Lifeboost Coffee touts itself as the healthiest and tastiest coffee out on the market. Through a combination of high-quality farming practices and consistent product testing, Lifeboost aims to provide a coffee that is not only delicious but also lower in acid and free of chemicals and mycotoxins (i.e., bad fungi) that are commonly found in commercial coffee products.
Since Lifeboost does things a bit differently than the average coffee company, you might wonder, how much caffeine is in Lifeboost coffee? So, we decided to do a little research.
Lifeboost Coffee Caffeine Content
While the caffeine content can vary based on the variety of coffee and where it is grown, your average mug of coffee has between 80 to 100 milligrams of caffeine in it. Lifeboost’s coffee is no different – their blends have a similar caffeine content to other coffees. So, if you are thinking about switching to Lifeboost, the caffeine content should be similar to other coffees out on the market.
Does The Roast Impact The Caffeine?
Lifeboost offers light, medium, and dark roast options. The lighter roast will more prominently feature the fruity flavors of the coffee bean itself, whereas the dark roast will have that deep coffee flavor most people are accustomed to. The good news is that the roast type has little impact on the amount of caffeine in the brew – therefore, you can pick the coffee that matches your taste preference without worrying about variations in the caffeine content!
You might have heard otherwise, but this is because the roast impacts the density of the bean. So, since a light roast is denser than a dark roast, you can end up with more coffee in your cup and, by extension, more caffeine. Learn more in our explainer on where is Lifeboost coffee located.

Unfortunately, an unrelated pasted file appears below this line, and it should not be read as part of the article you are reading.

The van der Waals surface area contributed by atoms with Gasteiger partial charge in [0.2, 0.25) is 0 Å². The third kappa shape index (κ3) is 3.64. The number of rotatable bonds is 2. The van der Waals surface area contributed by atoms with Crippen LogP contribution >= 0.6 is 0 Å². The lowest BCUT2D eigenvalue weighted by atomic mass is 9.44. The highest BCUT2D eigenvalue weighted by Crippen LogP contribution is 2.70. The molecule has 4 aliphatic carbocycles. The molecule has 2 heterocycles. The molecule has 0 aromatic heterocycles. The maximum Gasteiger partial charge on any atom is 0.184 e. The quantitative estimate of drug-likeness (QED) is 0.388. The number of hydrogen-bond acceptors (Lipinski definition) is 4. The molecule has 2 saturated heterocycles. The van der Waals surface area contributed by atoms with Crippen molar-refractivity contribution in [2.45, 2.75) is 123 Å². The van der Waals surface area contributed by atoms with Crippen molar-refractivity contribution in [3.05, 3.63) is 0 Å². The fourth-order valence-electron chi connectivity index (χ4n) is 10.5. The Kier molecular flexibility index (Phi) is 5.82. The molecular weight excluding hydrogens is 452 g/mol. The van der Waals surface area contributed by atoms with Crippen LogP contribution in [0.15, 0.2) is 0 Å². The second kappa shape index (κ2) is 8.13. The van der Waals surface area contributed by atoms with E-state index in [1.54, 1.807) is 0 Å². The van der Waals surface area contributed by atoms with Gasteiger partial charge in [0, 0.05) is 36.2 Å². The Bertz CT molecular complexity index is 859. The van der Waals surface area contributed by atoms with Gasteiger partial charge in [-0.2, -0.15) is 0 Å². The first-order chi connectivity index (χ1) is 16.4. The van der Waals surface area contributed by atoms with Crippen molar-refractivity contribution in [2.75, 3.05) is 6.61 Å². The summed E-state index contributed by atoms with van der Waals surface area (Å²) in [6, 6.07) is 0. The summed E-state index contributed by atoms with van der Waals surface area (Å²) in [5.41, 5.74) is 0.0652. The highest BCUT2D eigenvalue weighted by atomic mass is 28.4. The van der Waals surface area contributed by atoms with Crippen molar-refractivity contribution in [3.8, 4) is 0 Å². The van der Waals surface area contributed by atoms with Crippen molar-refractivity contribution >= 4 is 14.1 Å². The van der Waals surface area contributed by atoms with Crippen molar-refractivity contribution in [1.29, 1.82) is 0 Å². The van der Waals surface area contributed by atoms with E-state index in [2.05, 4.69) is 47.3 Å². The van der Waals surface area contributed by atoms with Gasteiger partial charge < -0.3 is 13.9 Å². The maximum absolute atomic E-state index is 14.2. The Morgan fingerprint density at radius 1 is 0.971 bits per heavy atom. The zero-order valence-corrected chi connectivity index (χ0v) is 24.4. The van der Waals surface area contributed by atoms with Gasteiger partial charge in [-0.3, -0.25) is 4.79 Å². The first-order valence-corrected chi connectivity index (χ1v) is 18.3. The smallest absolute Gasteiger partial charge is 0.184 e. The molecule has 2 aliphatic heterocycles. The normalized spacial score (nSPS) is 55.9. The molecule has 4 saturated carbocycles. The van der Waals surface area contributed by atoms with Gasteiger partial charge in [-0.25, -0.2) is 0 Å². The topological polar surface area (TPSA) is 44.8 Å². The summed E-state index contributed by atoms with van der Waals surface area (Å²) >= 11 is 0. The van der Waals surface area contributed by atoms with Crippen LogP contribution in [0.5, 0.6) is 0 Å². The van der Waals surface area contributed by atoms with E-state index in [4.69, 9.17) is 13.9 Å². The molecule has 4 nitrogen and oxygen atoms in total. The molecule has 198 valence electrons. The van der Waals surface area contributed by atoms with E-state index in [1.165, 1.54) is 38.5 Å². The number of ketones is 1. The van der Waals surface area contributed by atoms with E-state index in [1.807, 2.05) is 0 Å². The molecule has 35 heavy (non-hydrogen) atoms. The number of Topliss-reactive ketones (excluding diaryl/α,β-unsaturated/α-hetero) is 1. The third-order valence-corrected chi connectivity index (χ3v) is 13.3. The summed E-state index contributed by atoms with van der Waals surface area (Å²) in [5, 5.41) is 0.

Brewing Methods & Caffeine
How much you grind your coffee and the method by which you brew your coffee will impact the overall caffeine content of your morning cup of Joe. The finer the beans are ground, the more caffeine can be readily extracted when you brew your coffee – a finer grind will result in a more caffeinated drink.
The method of brewing will also shape the caffeine content of the coffee. Typically, a four-ounce cup of coffee from a French Press will contain 80 to 100 mg of caffeine, whereas a similar serving of drip coffee will contain around 60 to 100 mg of caffeine. This is why many people prefer French Press coffee to drip because it results in a more consistent concentration of caffeine.
Fans of the AeroPress method will get a bit less caffeine or about 50 to 70 mg per four-ounce cup. Finally, espresso has a concentrated dose of caffeine comparable to a full cup of coffee. Espresso has the greatest variability in caffeine content, as a serving can have between 60 to 180 mg of coffee, depending on the brew.
Does Lifeboost Offer Decaf?
If you enjoy the taste of a cup of coffee but do not want the caffeine, Lifeboost also offers decaffeinated versions of their light, medium, and dark roasts. They use the Swiss water diffusion process to remove most of the caffeine from the coffee. In line with their goals of providing the healthiest, cleanest coffee on the market, this process simply uses clean water to essentially wash the caffeine out of the coffee.
Learn more in our explainer on how is decaf coffee made.
It is actually quite rare for a coffee roaster to provide more than one type of decaf coffee. Typically, decaf drinkers are treated as second-class coffee citizens, forced to drink whatever is available to them. Lifeboost offers three different decaf options, giving decaf coffee drinkers a choice that they rarely are offered.
If you liked this post, you might be interested in learning more in our Lifeboost coffee review.